These types of scammers are found lurking on dating apps and places like Facebook messenger or Whatsapp. They go around portraying themselves as someone looking for a serious relationship. They take their time building a bond with their victims, some even taking a good few months. They’ll share their personal details, things about themselves that will make them sound genuine. They go to great lengths showering their victims with words of love and buying them gifts.
Once they’ve gained their victim’s confidence and feel a strong bond has been established, they’ll conjure up an emotional story saying they require financial assistance for medical care or some other serious reasons. They’ll play on their victim’s emotions to get them to fall for it. They might, indirectly or directly, ask for their victim’s credit card or bank details for anything ranging from money laundering, identity theft, money scams, etc.
Always be super careful when speaking to anyone online. Never trust anyone you haven’t met in person and always be wary if they start asking for financial help.
These scammers often pose as employers offering genuine jobs to people desperate to earn some extra money. They reach out to their victims through job ads or even in-person offering ‘quick cash’ if they do a job for them. The job they are paying for will most likely involve the victim accepting money into their bank account and passing it on to another. This essentially is money laundering and carries a 14-year sentence in prison. The funds they ask their victims to help transfer may come from any kind of terrorist background or illicit activity. Getting caught in a scam like this can result in your bank account being closed down with years of trouble whenever applying for credit.
Don’t fall for any job that promises quick cash. If the pay sounds too good to be true, it most likely is!
These scammers can be found both online and face-to-face. They pose as bankers, lawyers or other foreign officials. They’ll contact you out of the blue, over email, text message, phone call or even through a social networking app. They’ll claim that a distant relative of yours or a wealthy benefactor has left a large inheritance that you can claim. Some claim that the deceased has no other beneficiaries and as you share the same last name as theirs, you can claim their inheritance through some legal loopholes.
Once you’ve fallen for their tricks and lies they’ll ask you to provide your personal details and pay some money for them to be able to process the documents. They go to extreme lengths putting together seemingly legitimate documents to prove the inheritance. They might even have a scamming partner call you, posing as a legal professional, helping to facilitate the transaction. Be very wary of sharing your personal documents especially birth certificates, as this can leave you open to identity theft too.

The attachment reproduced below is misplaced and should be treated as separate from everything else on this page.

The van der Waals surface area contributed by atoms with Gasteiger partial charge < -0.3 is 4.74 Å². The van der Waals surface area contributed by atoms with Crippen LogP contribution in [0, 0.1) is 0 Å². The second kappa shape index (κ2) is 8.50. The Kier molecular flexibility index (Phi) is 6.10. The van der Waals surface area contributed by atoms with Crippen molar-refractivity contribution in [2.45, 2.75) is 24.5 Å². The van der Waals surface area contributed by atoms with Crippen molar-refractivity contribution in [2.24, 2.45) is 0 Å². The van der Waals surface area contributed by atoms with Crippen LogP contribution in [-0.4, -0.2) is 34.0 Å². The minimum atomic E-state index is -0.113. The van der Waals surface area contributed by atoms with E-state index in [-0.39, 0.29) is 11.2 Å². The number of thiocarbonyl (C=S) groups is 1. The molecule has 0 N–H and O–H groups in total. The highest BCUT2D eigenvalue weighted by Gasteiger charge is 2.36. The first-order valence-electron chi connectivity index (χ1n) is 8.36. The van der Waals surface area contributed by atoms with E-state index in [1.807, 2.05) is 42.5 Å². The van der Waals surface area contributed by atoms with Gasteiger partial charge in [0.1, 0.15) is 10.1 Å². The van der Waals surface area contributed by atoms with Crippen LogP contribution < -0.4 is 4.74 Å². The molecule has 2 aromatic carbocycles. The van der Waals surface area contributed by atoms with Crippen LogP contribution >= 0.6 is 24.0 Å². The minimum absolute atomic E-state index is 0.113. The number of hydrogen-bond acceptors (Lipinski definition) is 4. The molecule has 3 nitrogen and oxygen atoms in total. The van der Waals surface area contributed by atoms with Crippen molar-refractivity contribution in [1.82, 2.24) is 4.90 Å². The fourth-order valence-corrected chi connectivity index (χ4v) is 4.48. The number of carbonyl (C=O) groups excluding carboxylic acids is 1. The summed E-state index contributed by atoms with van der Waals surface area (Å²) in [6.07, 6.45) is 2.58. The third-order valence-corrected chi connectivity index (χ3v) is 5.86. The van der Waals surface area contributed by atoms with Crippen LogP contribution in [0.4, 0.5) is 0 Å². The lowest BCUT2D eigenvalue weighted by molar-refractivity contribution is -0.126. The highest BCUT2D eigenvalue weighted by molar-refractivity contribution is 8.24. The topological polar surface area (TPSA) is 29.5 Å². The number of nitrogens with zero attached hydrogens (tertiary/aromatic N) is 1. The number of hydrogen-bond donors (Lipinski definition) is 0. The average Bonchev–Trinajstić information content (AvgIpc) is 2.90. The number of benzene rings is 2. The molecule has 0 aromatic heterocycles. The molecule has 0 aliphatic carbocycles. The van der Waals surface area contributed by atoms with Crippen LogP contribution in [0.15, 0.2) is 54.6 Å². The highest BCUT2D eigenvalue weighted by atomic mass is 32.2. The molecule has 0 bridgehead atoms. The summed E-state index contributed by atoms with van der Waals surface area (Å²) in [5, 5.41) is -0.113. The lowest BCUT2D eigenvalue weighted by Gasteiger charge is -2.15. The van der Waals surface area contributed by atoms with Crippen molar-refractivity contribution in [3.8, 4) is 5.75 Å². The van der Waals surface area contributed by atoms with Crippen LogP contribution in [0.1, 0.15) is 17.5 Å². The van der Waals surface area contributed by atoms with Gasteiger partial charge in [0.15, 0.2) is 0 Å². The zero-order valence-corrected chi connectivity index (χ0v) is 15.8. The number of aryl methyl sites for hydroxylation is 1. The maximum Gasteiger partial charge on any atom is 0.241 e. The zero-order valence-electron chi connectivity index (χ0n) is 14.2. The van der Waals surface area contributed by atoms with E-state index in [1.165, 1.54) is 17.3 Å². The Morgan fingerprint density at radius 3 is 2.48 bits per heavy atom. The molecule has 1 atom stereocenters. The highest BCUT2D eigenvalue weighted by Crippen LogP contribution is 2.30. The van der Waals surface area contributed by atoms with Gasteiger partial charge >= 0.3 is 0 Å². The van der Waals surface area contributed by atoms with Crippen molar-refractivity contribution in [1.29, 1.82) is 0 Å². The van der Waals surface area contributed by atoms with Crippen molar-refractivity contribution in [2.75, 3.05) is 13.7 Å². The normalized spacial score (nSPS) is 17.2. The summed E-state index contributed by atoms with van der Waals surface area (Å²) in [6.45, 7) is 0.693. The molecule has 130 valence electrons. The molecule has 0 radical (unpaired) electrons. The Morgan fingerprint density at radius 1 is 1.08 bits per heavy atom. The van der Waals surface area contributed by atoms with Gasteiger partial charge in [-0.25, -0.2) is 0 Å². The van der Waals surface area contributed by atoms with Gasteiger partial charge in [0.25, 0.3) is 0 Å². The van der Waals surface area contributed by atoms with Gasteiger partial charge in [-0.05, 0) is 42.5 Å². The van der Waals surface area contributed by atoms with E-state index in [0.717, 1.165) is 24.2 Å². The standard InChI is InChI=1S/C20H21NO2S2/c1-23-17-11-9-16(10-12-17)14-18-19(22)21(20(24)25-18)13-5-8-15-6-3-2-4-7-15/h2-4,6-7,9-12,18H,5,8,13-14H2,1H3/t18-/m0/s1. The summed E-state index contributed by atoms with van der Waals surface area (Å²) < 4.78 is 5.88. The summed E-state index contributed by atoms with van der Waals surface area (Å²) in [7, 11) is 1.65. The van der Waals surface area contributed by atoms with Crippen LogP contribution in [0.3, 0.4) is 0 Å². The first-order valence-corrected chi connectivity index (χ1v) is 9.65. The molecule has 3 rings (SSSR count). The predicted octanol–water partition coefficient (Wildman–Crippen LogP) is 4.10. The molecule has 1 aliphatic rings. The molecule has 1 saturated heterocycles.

Authorised Push Payment:
These scams are conducted online over emails, social networking sites, and even text messages. They often get in touch saying you need to confirm or verify your account by clicking on a certain link. They’ll use tricks like saying you are eligible for a tax rebate, or your Deliveroo, Amazon, or Uber account needs verifying. But the minute you click on their link and login with your details, they’ll hack your account and misuse it.
A lot of other Authorised Push Payment scams occur once the scammer already has some information on you. This could be the name of the nursery your child goes to, the phone network you use, or any other service that you occasionally receive bills from. They mimic the invoice of the company that you make regular payments to. So in a glance, their email will seem legitimate to you. The only difference will be that the bank details provided for the payment will be that of the fraudster and you, without realising, will end up sending money to the wrong bank account.
The best way you can keep yourself safe from such scams is to never make a payment you were not expecting. Even if you have the slightest bit of doubt, call the company to see if they are expecting a payment from you. So the next time you receive an invoice out of the blue, just take a few minutes to double-check before making a payment. Once the money leaves your account, it’s very hard to get it back.
Have you been scammed?
If you are cautious a recent transaction might have been a scam, contact the relevant agencies immediately. You can report any scams to Action Fraud. If you feel you might have been a victim to a loan scam from someone posing to be you on one of our applications or might have received an email that doesn’t seem right, please get in touch with us immediately.
However, if you feel a scam is putting you or someone else in danger, you should immediately call the police on 999.
Reporting scam emails and online fraud
If you receive an email that you believe is a scam, you can also report it to your email service provider like Gmail or Outlook. Most providers have a ‘report phishing’ or ‘report scam’ button that you can use to report an email address. For any online ads that you might see, you can report these to Google or Bing.